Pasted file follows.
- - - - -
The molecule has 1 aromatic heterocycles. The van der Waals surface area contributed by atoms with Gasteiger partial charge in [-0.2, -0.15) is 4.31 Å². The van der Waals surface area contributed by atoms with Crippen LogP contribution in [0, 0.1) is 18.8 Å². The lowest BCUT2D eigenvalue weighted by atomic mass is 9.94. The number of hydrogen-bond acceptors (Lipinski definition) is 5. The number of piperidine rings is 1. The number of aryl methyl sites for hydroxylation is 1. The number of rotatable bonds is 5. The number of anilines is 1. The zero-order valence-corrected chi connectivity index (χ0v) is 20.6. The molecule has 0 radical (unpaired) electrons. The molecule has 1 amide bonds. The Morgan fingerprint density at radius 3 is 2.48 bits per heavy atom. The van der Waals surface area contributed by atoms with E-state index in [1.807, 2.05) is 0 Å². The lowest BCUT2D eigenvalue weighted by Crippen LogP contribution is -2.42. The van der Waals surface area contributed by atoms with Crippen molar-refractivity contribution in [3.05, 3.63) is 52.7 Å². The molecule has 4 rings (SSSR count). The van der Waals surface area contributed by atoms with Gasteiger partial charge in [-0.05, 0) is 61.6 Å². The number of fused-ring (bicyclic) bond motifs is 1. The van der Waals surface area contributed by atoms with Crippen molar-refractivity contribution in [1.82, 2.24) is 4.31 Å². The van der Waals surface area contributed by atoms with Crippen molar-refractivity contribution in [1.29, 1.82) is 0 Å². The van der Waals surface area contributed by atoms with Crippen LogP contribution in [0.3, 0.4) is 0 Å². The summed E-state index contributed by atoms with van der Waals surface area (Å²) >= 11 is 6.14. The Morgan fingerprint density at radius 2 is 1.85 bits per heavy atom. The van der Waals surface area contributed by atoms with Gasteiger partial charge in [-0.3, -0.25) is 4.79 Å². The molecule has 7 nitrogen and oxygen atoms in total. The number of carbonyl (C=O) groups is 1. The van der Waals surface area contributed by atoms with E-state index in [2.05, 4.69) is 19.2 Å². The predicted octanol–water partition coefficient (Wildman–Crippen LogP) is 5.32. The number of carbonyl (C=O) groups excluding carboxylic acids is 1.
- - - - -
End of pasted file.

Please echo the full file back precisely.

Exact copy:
The molecule has 1 aromatic heterocycles. The van der Waals surface area contributed by atoms with Gasteiger partial charge in [-0.2, -0.15) is 4.31 Å². The van der Waals surface area contributed by atoms with Crippen LogP contribution in [0, 0.1) is 18.8 Å². The lowest BCUT2D eigenvalue weighted by atomic mass is 9.94. The number of hydrogen-bond acceptors (Lipinski definition) is 5. The number of piperidine rings is 1. The number of aryl methyl sites for hydroxylation is 1. The number of rotatable bonds is 5. The number of anilines is 1. The zero-order valence-corrected chi connectivity index (χ0v) is 20.6. The molecule has 0 radical (unpaired) electrons. The molecule has 1 amide bonds. The Morgan fingerprint density at radius 3 is 2.48 bits per heavy atom. The van der Waals surface area contributed by atoms with E-state index in [1.807, 2.05) is 0 Å². The lowest BCUT2D eigenvalue weighted by Crippen LogP contribution is -2.42. The van der Waals surface area contributed by atoms with Crippen molar-refractivity contribution in [3.05, 3.63) is 52.7 Å². The molecule has 4 rings (SSSR count). The van der Waals surface area contributed by atoms with Gasteiger partial charge in [-0.05, 0) is 61.6 Å². The number of fused-ring (bicyclic) bond motifs is 1. The van der Waals surface area contributed by atoms with Crippen molar-refractivity contribution in [1.82, 2.24) is 4.31 Å². The van der Waals surface area contributed by atoms with Crippen molar-refractivity contribution in [1.29, 1.82) is 0 Å². The van der Waals surface area contributed by atoms with Crippen LogP contribution in [0.3, 0.4) is 0 Å². The summed E-state index contributed by atoms with van der Waals surface area (Å²) >= 11 is 6.14. The Morgan fingerprint density at radius 2 is 1.85 bits per heavy atom. The van der Waals surface area contributed by atoms with Gasteiger partial charge in [-0.3, -0.25) is 4.79 Å². The molecule has 7 nitrogen and oxygen atoms in total. The number of carbonyl (C=O) groups is 1. The van der Waals surface area contributed by atoms with E-state index in [2.05, 4.69) is 19.2 Å². The predicted octanol–water partition coefficient (Wildman–Crippen LogP) is 5.32. The number of carbonyl (C=O) groups excluding carboxylic acids is 1.